Dyanne C. Bresler, LCPC, RN


1. Take your time. Think about how you’ll feel if you hang on to your hurt. What would it “cost” you to let go of your anger? What is the “benefit” of staying angry? What is the price of staying angry, and who pays it?

2. If you need the “offender” to do something specific to make amends, consider whether your request is punitive or restorative. If you just want to punish, it’s likely to cause more hurt. It’s perfectly fine to say that the offensive behavior must stop and to suggest alternatives to that behavior. Be careful with your delivery. You’re not aiming to sound like a drill instructor; you’re aiming to forgive, to move on.

3. What will forgiveness mean in terms of your behavior? Will you still behave as if you are hurt and angry or will you let it go?

4. If you spend time thinking about how to punish the person who wronged you, you need to think about what forgiveness means:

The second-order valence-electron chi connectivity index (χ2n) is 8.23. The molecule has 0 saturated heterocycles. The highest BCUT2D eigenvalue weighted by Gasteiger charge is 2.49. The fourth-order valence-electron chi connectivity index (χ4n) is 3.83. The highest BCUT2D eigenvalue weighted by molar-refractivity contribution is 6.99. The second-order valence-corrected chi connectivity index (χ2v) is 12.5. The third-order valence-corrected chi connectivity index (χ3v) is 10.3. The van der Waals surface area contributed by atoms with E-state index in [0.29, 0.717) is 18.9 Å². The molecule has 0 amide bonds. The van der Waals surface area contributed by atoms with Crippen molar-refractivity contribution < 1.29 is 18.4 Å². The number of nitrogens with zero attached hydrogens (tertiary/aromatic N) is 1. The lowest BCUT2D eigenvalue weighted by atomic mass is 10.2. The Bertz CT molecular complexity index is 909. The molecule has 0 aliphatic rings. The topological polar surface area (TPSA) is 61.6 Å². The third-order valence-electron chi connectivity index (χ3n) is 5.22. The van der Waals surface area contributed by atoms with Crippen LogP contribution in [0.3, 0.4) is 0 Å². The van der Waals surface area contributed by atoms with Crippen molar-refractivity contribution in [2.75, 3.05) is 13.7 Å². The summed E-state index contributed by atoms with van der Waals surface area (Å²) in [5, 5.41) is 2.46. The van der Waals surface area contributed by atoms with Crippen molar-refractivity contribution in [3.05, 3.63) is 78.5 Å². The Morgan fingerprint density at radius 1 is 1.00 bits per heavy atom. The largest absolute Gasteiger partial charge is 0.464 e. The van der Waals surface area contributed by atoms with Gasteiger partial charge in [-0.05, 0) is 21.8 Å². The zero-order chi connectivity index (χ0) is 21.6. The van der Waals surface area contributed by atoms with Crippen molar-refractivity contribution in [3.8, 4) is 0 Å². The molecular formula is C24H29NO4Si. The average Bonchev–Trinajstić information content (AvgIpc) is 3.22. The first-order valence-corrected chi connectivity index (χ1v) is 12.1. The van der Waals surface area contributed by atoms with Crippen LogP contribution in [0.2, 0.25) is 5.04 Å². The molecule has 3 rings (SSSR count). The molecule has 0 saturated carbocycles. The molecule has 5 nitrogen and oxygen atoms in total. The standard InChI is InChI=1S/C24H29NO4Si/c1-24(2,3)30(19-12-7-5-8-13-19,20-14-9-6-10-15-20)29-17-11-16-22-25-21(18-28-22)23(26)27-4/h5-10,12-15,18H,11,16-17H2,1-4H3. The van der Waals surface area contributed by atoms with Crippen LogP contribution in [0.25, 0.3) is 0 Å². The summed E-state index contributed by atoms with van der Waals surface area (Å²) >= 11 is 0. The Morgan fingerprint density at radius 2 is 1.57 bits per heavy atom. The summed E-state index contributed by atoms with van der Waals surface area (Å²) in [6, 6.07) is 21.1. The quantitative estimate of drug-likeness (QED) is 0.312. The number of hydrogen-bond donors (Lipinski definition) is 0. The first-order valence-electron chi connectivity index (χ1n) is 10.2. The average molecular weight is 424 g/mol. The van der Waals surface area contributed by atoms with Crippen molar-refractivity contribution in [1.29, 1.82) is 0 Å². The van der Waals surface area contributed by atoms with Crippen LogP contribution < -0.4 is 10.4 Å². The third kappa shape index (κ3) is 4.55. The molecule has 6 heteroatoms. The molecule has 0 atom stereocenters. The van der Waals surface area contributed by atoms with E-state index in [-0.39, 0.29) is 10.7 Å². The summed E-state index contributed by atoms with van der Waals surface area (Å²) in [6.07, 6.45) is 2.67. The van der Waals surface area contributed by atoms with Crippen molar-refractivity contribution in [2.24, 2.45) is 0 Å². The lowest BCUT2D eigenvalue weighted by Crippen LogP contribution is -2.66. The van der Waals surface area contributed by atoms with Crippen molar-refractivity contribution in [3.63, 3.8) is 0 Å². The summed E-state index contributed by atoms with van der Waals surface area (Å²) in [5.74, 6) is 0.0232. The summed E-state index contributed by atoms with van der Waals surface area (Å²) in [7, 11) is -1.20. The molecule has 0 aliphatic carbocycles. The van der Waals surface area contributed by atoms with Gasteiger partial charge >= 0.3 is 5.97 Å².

-Forgiveness does NOT mean that the hurt that was created is okay. It wasn’tokay and it isn’t okay. It wasn’t permissible and it won’t be permissible just because you offer forgiveness.

-Forgiveness should mean that you’re going to leave your anger behind. I didn’t say that you will forget what happened. Nobody expects that forgiveness is the emotional equivalent of having a lobotomy. You will remember, but you will not keep “going there”, wallowing in self-pity or anger about what happened.

You are making a choice to let it just be a memory, not a weapon.

5. You may forgive but still choose not to reconcile the relationship. Be clear if that is what you wish so that there is clarity about your intentions.

6. Say the words “I forgive you.” Make it clean, without attaching it to “If’s, and “But’s”. Take a deep breath and exhale slowly. Smile because you’ve just rid yourself of a burden.



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